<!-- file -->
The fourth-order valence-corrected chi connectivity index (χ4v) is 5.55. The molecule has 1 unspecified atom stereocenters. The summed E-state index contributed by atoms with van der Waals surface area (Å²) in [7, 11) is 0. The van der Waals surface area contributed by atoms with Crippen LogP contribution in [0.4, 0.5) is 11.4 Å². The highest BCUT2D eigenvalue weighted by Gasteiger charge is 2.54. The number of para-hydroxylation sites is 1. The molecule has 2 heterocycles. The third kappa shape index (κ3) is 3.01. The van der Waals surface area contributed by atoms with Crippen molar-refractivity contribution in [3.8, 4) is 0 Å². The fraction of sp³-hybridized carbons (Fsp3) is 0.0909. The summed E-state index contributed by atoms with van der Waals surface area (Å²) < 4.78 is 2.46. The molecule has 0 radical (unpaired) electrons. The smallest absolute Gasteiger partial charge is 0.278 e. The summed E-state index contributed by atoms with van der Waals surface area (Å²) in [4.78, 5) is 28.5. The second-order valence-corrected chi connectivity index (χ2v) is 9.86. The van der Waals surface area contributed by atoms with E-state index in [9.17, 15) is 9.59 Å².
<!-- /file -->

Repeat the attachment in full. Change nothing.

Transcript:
The fourth-order valence-corrected chi connectivity index (χ4v) is 5.55. The molecule has 1 unspecified atom stereocenters. The summed E-state index contributed by atoms with van der Waals surface area (Å²) in [7, 11) is 0. The van der Waals surface area contributed by atoms with Crippen LogP contribution in [0.4, 0.5) is 11.4 Å². The highest BCUT2D eigenvalue weighted by Gasteiger charge is 2.54. The number of para-hydroxylation sites is 1. The molecule has 2 heterocycles. The third kappa shape index (κ3) is 3.01. The van der Waals surface area contributed by atoms with Crippen molar-refractivity contribution in [3.8, 4) is 0 Å². The fraction of sp³-hybridized carbons (Fsp3) is 0.0909. The summed E-state index contributed by atoms with van der Waals surface area (Å²) < 4.78 is 2.46. The molecule has 0 radical (unpaired) electrons. The smallest absolute Gasteiger partial charge is 0.278 e. The summed E-state index contributed by atoms with van der Waals surface area (Å²) in [4.78, 5) is 28.5. The second-order valence-corrected chi connectivity index (χ2v) is 9.86. The van der Waals surface area contributed by atoms with E-state index in [9.17, 15) is 9.59 Å².